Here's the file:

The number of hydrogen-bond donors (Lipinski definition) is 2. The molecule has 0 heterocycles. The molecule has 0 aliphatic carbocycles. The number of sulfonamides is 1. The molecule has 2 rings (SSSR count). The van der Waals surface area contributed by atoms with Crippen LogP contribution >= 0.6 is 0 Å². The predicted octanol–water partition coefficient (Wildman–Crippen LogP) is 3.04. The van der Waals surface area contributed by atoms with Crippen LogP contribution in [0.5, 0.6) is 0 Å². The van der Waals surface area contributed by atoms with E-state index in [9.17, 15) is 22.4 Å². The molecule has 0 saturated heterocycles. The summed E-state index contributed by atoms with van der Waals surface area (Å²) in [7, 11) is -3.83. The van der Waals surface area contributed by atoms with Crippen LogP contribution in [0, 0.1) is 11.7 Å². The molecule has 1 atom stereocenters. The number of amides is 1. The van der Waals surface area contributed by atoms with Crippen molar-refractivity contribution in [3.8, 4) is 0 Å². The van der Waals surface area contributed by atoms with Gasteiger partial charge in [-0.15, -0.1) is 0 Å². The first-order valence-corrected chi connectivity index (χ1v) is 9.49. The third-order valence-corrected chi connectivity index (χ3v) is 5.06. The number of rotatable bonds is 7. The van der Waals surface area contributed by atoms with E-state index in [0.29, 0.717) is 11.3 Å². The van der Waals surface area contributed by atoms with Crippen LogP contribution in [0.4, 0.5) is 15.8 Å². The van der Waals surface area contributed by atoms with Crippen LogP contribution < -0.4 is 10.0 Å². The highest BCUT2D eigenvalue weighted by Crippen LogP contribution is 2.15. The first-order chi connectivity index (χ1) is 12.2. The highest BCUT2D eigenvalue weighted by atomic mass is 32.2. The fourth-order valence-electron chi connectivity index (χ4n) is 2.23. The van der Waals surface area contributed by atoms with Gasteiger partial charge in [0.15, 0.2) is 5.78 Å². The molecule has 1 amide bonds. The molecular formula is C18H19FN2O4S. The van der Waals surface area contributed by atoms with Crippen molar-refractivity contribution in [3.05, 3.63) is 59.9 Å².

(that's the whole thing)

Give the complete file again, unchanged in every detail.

The number of hydrogen-bond donors (Lipinski definition) is 2. The molecule has 0 heterocycles. The molecule has 0 aliphatic carbocycles. The number of sulfonamides is 1. The molecule has 2 rings (SSSR count). The van der Waals surface area contributed by atoms with Crippen LogP contribution >= 0.6 is 0 Å². The predicted octanol–water partition coefficient (Wildman–Crippen LogP) is 3.04. The van der Waals surface area contributed by atoms with Crippen LogP contribution in [0.5, 0.6) is 0 Å². The van der Waals surface area contributed by atoms with E-state index in [9.17, 15) is 22.4 Å². The molecule has 0 saturated heterocycles. The summed E-state index contributed by atoms with van der Waals surface area (Å²) in [7, 11) is -3.83. The van der Waals surface area contributed by atoms with Crippen LogP contribution in [0, 0.1) is 11.7 Å². The molecule has 1 atom stereocenters. The number of amides is 1. The van der Waals surface area contributed by atoms with Crippen molar-refractivity contribution in [3.8, 4) is 0 Å². The van der Waals surface area contributed by atoms with Gasteiger partial charge in [-0.15, -0.1) is 0 Å². The first-order valence-corrected chi connectivity index (χ1v) is 9.49. The third-order valence-corrected chi connectivity index (χ3v) is 5.06. The number of rotatable bonds is 7. The van der Waals surface area contributed by atoms with E-state index in [0.29, 0.717) is 11.3 Å². The van der Waals surface area contributed by atoms with Crippen LogP contribution in [0.4, 0.5) is 15.8 Å². The van der Waals surface area contributed by atoms with Crippen LogP contribution < -0.4 is 10.0 Å². The highest BCUT2D eigenvalue weighted by Crippen LogP contribution is 2.15. The first-order chi connectivity index (χ1) is 12.2. The highest BCUT2D eigenvalue weighted by atomic mass is 32.2. The fourth-order valence-electron chi connectivity index (χ4n) is 2.23. The van der Waals surface area contributed by atoms with Gasteiger partial charge in [0.15, 0.2) is 5.78 Å². The molecule has 1 amide bonds. The molecular formula is C18H19FN2O4S. The van der Waals surface area contributed by atoms with Crippen molar-refractivity contribution in [3.05, 3.63) is 59.9 Å².